Precisely assessing the balance of power between the state, trust networks, and warlord and rebels is difficult because international system is messy and the interior lives of states are even more messy. States and other complex societies are not structures that are self-sustaining. They take force, material reward, and political legitimation to sustain and this is always costly. Some elect to give up trying, abandoning their peripheries or internal spaces to others and emerge only to exact tribute or punishment.
What does this all add up to?
I promised you at the beginning that this was a journey without a clear direction, but I do want to make one point: how can we really say that the state is in decline or non-state actors are in the ascendance when many of the states most at risk from violent non-state actors were never politically powerful or socially cohesive to begin with?
A state that purposely weakens its armies to avoid a coup and struggles to manifest control over its peripheries is vulnerable to hard men and the predatory neighbor that backs them. We don’t really have to think about 2030’s exotic technology to imagine the empowerment of non-state actors when 700 men caused an army of 40,000 men to turn tail and run for their lives. These 700 men were not Gerard Butler-esque Spartans. They were simply willing to fight and die, and their opponents were not.
Infinity Journal recently released a brief that notes that war, strategy, and policy are not well-taught in IR courses:
“[M]ost IR courses talk around war, as if it were ancillary, something avoidable, an aberration — so long as war isn’t studied, it isn’t a threat. Unfortunately, most IR degrees do not offer the student a full appreciation for how strategy works or how war extends the reach of policy. Many IR courses do not actually give us a functional understanding of policy.”
The current state of separation between strategy and international relations does not have to be terminal. I am not suggesting that IR should consume strategy, but rather that a bridge be built between the two fields of inquiry to facilitate fruitful analysis and scholarship. The study of ends, ways, and means and the conduct of war is useful for anyone studying or practicing international relations, and strategy has much in common with certain aspects of IR.
First, it should be acknowledged that there are certainly many elements of IR and strategy that inherently cohere. There are functional areas of IR such as the study of civil war, deterrence, strategic bombing, or military doctrines that directly take on aspects of strategy. One’s perspective on IR also impacts how you view strategy’s core assumptions. Certainly realists may be more kind to the idea that the nature of war remains consistent across time than those who place stock in the power of norms, institutions, and ideas. Likewise, whether or not you believe in balancing, hegemonic wars, offensive vs. defensive realism, or Graham Allison’s organizational and/or bureaucratic politics model does matter for how you look at the origin and conduct of wars.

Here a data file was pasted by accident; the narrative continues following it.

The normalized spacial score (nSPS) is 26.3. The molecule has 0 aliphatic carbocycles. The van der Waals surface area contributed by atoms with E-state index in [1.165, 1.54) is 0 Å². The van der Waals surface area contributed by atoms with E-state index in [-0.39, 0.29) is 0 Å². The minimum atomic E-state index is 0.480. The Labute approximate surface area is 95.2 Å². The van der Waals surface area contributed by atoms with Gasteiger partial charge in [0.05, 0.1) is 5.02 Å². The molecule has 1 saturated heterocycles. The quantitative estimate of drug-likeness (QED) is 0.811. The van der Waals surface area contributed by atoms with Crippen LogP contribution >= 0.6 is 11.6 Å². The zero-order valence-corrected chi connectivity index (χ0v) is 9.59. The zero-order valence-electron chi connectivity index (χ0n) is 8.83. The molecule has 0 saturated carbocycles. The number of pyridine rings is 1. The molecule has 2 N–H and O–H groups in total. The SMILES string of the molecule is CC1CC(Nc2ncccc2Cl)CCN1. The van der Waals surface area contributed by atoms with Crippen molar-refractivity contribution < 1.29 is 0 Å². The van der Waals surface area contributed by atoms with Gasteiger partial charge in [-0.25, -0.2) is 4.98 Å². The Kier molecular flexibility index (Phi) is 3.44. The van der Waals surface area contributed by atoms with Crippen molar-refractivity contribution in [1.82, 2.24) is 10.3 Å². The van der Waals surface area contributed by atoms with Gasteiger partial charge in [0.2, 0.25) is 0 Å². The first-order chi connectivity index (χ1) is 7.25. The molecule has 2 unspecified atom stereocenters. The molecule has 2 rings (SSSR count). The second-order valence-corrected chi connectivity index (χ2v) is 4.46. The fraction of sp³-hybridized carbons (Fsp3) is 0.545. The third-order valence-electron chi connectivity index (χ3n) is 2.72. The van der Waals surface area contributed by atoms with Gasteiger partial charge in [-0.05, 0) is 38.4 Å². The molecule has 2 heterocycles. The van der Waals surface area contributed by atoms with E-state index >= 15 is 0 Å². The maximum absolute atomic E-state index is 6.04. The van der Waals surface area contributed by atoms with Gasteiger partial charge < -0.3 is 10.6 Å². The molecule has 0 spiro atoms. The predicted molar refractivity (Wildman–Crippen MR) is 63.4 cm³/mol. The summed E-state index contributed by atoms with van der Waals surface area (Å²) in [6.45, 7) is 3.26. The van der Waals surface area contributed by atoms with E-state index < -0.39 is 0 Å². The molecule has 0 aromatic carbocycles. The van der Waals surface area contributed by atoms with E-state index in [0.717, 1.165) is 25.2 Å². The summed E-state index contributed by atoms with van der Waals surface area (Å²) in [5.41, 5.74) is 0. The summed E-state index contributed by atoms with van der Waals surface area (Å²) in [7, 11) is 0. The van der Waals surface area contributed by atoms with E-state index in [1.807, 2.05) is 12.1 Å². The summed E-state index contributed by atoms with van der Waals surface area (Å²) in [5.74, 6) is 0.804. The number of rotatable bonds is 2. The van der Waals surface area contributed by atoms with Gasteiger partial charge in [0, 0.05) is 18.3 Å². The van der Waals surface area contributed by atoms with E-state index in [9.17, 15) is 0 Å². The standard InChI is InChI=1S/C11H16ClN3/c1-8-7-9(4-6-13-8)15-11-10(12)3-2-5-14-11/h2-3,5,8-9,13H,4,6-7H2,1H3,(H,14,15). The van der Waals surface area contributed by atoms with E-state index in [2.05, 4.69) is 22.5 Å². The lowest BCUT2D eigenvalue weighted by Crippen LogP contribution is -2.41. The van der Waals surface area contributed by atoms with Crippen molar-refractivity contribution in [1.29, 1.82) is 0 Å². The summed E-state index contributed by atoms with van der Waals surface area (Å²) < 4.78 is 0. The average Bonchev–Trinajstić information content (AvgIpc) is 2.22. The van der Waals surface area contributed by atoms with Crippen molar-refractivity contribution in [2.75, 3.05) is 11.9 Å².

At the same time strategy is also cross-paradigm. Social culture, political ideology, domestic politics, and bureaucratic preference are all part of the analysis of strategy. One does not have to be a neorealist to study strategic theory, and in fact some strategists have harshly criticized IR concepts such as offense/defense theory. Colin S. Gray advances a synthesis of liberal and realist ideas in making the case that the Soviet Union and the United States had legitimate security concerns as well as mutually incompatible domestic regimes. Strategic literature often focuses on states but also recognizes that sub-state and/or cross-state actors are meaningful within the international system.
The short answer for why IR and strategy have diverged lies in questions of method. I took a course in Net Assessment from CSBA’s Barry Watts in the fall of 2010 that introduced me to an fascinating rebuttal Watts wrote to Robert Pape’s work on strategic bombing. Using insights from complexity science as well as post-1980s advances in quantitative military analysis, Watts observed that outputs such as the decision of a government to bow to the demands of a military coercer will rarely have easily discernible, linear, and correlate inputs on which a predictive theory could be constructed.
Echoing J.C. Wylie’s dichotomy between cumulative and sequential modes of strategy, Watts observes that Pape’s view of strategic bombing ignored the way effects in one area of operation could have subtle effects on others. For example, the massive diversion of German war production to air defense efforts interfaced with pressures on the Eastern front. Watts also points out that Pape’s idea that Japanese surrender was predicated on Tokyo’s realization that it could not defend the home islands defies historical accounts of the panic inflicted by both nonnuclear incendiary bombing and nuclear attacks. Ignoring these effects leaves one without a clear idea of how Germany and Japan ultimately were defeated, and the important role air power played in those outcomes.
Analysts of strategic theory are generally uncomfortable with “either-or” explanations and seek holistic ideas of causation. I refer to Colin S. Gray’s paper on battle outcomes in the Battle of Britain as an example. Certainly Gray puts more weight on some factors than others but he emphasizes their complex interaction. Williamson Murray writes about the contingency of the German victory in 1940, looking at how a better led and trained French force might have prevented German breakthrough in the South.